It all works together seamlessly while the Super Duty is going up Yarnell Grade, but the real surprise is how well the new transmission controls speed going downhill. Left in Drive, the transmission software's tow/haul mode is much better than last year at reading the driver's intentions and automatically dropping to the next lower gear. The key is a newly added brake pressure transducer. Instead of simple on-off reports, the ECU now knows exactly how hard the driver is pressing the pedal.
On top of this, the engine computer can utilize the variable nozzle function of the turbo as an exhaust brake, choking the nozzles down while the vehicle coasts to build substantial backpressure. The result is a high level of engine braking without the always flatulent and sometimes illegal "Jake Brake" noise.
Beyond that, the driver can use the plus/minus buttons on the new gearshift lever to selectively trim gears off the top in what Ford calls Progressive Range Select mode, allowing the truck to be driven automatically as if it had a six-speed, five-speed, four-speed, or even a three-speed transmission. If the driver wants still more control, there's also a full manual mode.
Electronic stability control comes standard with the new 2011 Ford Super Duty, and the system's algorithm for the control of trailer sway can make corrections by applying individual brakes on the truck. It can also use the optional integrated trailer brake controller ($230) to operate the trailer's own electric brakes.
There's now a hill-hold function that arrests rollback on grades for a couple of seconds to give you time to move your foot from brake to throttle, plus a very effective hill descent control that limits speed while you're off-roading.
Those who want a navigation system in the Super Duty can get it one of two ways. There is, of course, a Sync-based entertainment and navigation system ($1,875) similar to that found in the Ford Flex and Fusion Hybrid now in our fleet of long-term cars. But commercially minded customers can also get navigation and audio in a computerized format from Ford Work Solutions for $1,395. This device allows you to establish a cellular link to a personal computer back in the office so you can access files and print documents right in the cab if a user-supplied Bluetooth-capable printer is present.
For another $1,120, the system can be upgraded with Tool Kit, a tool tracking and checklist system that reads RFID tags installed on the customer's tools to make sure the needed equipment is actually present in the truck before it drives off.
And then there's Crew Chief, a hidden GPS tracking system that fleet managers will love and the lazier members of the work crew will loathe because it broadcasts the truck's position, speed, idle status and many other user-definable variables every three minutes in real time to the fleet manager's Web account. If the government were doing this to all of us, it'd be big brother. If it's your boss, well, get to work and you'll have no trouble.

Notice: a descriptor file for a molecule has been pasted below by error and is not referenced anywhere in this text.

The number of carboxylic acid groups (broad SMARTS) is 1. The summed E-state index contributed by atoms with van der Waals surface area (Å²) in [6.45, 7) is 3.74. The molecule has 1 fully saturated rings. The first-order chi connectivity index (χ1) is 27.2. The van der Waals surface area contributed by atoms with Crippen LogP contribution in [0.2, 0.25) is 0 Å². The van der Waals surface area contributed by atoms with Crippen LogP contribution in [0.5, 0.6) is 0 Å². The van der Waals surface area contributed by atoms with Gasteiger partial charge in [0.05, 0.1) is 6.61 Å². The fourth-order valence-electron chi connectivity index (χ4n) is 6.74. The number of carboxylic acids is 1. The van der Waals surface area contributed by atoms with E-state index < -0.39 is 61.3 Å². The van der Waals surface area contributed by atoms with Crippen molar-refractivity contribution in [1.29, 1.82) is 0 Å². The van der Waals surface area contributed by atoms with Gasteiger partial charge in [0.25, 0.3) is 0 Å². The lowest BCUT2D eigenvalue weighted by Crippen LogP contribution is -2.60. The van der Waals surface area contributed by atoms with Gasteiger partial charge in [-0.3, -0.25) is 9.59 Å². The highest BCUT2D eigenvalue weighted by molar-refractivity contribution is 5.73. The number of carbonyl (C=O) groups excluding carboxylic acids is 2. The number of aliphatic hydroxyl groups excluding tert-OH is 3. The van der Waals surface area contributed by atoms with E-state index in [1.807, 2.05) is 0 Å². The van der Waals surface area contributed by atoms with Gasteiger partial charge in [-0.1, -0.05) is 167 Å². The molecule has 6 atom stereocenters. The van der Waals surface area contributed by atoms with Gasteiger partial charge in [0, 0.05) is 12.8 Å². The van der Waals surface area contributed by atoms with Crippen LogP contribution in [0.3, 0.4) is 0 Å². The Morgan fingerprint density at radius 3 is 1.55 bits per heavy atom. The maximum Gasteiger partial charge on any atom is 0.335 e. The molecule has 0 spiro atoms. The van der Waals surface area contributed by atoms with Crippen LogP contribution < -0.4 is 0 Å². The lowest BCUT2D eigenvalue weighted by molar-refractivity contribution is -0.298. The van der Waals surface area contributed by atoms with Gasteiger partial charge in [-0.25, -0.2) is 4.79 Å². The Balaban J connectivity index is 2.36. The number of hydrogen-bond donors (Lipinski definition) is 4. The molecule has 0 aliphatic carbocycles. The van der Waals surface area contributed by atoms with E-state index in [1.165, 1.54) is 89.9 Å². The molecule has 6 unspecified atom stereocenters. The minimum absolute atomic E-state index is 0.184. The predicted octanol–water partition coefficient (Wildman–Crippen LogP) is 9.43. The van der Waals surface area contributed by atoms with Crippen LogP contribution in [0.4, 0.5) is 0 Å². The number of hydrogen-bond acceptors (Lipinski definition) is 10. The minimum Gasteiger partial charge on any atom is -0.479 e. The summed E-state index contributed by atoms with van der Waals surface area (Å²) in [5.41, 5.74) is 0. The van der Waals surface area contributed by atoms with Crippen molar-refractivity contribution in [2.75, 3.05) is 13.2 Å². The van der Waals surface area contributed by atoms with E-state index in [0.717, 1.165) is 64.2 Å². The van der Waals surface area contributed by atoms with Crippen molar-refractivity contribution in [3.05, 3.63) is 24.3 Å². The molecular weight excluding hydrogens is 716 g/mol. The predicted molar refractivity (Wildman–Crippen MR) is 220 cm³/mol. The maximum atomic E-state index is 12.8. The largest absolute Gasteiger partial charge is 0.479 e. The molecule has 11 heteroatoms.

On the non-electronic gadget front, an optional built-in fifth-wheel and gooseneck in-bed hitch receptacle can be pre-installed for $370 for true plug-and-play, heavy-duty hitch installation. It's all factory tested and warranted, yet fully compatible with Reese fifth-wheel hitch products. Worth every penny, we think.
Inside the Lair
All of this trick new hardware is contained in a truck package that is little changed from before. The available wheelbases, bed lengths and cabs remain the same. The interiors are largely unchanged, save for a few critical and strategic differences.
The front seats have been reshaped and re-bolstered in a way that makes them both truly comfortable and truly supportive over the long haul, and they now contain side airbags. Headroom and legroom dimensions change by a couple of meaningless tenths of an inch as a result of the resculpting.
Between the seats, a new center console ducts cool air to rear passengers, plus it also contains a variety of small storage options, a large lockable center bin and a power point or two.
In the back of the double cab, the ultra-flat load floor was thought to be the hot ticket in the former Super Duty. But owners apparently disagreed, expressing an interest in lockable in-cab storage instead. So now the seat bottoms flip up to reveal lockable bins that can hold "long hunting items," and there's a power point inside to allow a laptop to be securely hidden while on the charger.